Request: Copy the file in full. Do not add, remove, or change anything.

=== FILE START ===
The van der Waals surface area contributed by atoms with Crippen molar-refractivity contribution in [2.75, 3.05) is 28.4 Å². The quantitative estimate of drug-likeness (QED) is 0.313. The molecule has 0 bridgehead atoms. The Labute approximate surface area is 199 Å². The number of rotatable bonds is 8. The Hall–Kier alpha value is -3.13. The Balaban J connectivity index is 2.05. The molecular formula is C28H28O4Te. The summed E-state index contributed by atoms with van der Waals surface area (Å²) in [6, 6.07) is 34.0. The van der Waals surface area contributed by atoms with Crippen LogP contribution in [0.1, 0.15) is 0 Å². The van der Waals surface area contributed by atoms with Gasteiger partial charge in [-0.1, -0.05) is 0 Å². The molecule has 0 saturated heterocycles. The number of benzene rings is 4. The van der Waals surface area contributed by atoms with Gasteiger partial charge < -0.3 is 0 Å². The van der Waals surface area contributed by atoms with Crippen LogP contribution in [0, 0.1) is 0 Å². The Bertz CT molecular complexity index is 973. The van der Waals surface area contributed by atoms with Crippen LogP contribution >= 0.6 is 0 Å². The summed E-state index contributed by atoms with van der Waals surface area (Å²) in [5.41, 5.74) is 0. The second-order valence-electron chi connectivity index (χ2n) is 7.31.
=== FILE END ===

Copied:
The van der Waals surface area contributed by atoms with Crippen molar-refractivity contribution in [2.75, 3.05) is 28.4 Å². The quantitative estimate of drug-likeness (QED) is 0.313. The molecule has 0 bridgehead atoms. The Labute approximate surface area is 199 Å². The number of rotatable bonds is 8. The Hall–Kier alpha value is -3.13. The Balaban J connectivity index is 2.05. The molecular formula is C28H28O4Te. The summed E-state index contributed by atoms with van der Waals surface area (Å²) in [6, 6.07) is 34.0. The van der Waals surface area contributed by atoms with Crippen LogP contribution in [0.1, 0.15) is 0 Å². The van der Waals surface area contributed by atoms with Gasteiger partial charge in [-0.1, -0.05) is 0 Å². The molecule has 0 saturated heterocycles. The number of benzene rings is 4. The van der Waals surface area contributed by atoms with Gasteiger partial charge < -0.3 is 0 Å². The van der Waals surface area contributed by atoms with Crippen LogP contribution in [0, 0.1) is 0 Å². The Bertz CT molecular complexity index is 973. The van der Waals surface area contributed by atoms with Crippen LogP contribution >= 0.6 is 0 Å². The summed E-state index contributed by atoms with van der Waals surface area (Å²) in [5.41, 5.74) is 0. The second-order valence-electron chi connectivity index (χ2n) is 7.31.